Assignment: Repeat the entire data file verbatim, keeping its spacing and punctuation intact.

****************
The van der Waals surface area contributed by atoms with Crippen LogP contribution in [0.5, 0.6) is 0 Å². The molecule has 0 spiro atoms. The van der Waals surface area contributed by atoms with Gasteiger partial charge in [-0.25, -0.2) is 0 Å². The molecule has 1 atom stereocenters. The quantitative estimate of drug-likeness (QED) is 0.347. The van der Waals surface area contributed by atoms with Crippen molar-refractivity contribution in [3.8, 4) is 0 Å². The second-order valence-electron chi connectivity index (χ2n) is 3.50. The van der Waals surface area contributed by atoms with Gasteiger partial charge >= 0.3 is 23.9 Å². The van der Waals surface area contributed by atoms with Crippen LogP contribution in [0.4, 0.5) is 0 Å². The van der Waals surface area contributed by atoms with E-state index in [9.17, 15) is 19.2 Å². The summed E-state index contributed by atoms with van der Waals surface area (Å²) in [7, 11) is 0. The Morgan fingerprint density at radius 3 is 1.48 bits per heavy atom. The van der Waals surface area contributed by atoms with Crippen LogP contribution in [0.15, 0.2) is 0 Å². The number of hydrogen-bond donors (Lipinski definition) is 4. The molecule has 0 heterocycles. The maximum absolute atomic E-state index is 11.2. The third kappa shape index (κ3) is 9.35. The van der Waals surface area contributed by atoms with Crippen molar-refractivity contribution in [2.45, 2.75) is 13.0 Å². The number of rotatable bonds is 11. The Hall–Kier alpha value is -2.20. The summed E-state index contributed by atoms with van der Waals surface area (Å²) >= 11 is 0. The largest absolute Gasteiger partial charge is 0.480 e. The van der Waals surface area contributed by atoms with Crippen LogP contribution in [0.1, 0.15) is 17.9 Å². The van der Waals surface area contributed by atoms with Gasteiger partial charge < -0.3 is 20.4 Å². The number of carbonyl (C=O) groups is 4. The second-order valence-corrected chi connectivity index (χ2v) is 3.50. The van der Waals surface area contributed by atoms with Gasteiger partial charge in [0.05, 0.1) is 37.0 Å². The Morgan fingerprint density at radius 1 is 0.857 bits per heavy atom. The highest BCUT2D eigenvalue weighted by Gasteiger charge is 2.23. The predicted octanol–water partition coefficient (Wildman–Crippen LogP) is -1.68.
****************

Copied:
The van der Waals surface area contributed by atoms with Crippen LogP contribution in [0.5, 0.6) is 0 Å². The molecule has 0 spiro atoms. The van der Waals surface area contributed by atoms with Gasteiger partial charge in [-0.25, -0.2) is 0 Å². The molecule has 1 atom stereocenters. The quantitative estimate of drug-likeness (QED) is 0.347. The van der Waals surface area contributed by atoms with Crippen molar-refractivity contribution in [3.8, 4) is 0 Å². The second-order valence-electron chi connectivity index (χ2n) is 3.50. The van der Waals surface area contributed by atoms with Gasteiger partial charge >= 0.3 is 23.9 Å². The van der Waals surface area contributed by atoms with Crippen LogP contribution in [0.4, 0.5) is 0 Å². The van der Waals surface area contributed by atoms with E-state index in [9.17, 15) is 19.2 Å². The summed E-state index contributed by atoms with van der Waals surface area (Å²) in [7, 11) is 0. The Morgan fingerprint density at radius 3 is 1.48 bits per heavy atom. The van der Waals surface area contributed by atoms with Crippen LogP contribution in [0.15, 0.2) is 0 Å². The number of hydrogen-bond donors (Lipinski definition) is 4. The molecule has 0 heterocycles. The maximum absolute atomic E-state index is 11.2. The third kappa shape index (κ3) is 9.35. The van der Waals surface area contributed by atoms with Crippen molar-refractivity contribution in [2.45, 2.75) is 13.0 Å². The number of rotatable bonds is 11. The Hall–Kier alpha value is -2.20. The summed E-state index contributed by atoms with van der Waals surface area (Å²) >= 11 is 0. The largest absolute Gasteiger partial charge is 0.480 e. The van der Waals surface area contributed by atoms with Crippen LogP contribution in [0.1, 0.15) is 17.9 Å². The van der Waals surface area contributed by atoms with Gasteiger partial charge < -0.3 is 20.4 Å². The number of carbonyl (C=O) groups is 4. The second-order valence-corrected chi connectivity index (χ2v) is 3.50. The van der Waals surface area contributed by atoms with Gasteiger partial charge in [0.05, 0.1) is 37.0 Å². The Morgan fingerprint density at radius 1 is 0.857 bits per heavy atom. The highest BCUT2D eigenvalue weighted by Gasteiger charge is 2.23. The predicted octanol–water partition coefficient (Wildman–Crippen LogP) is -1.68.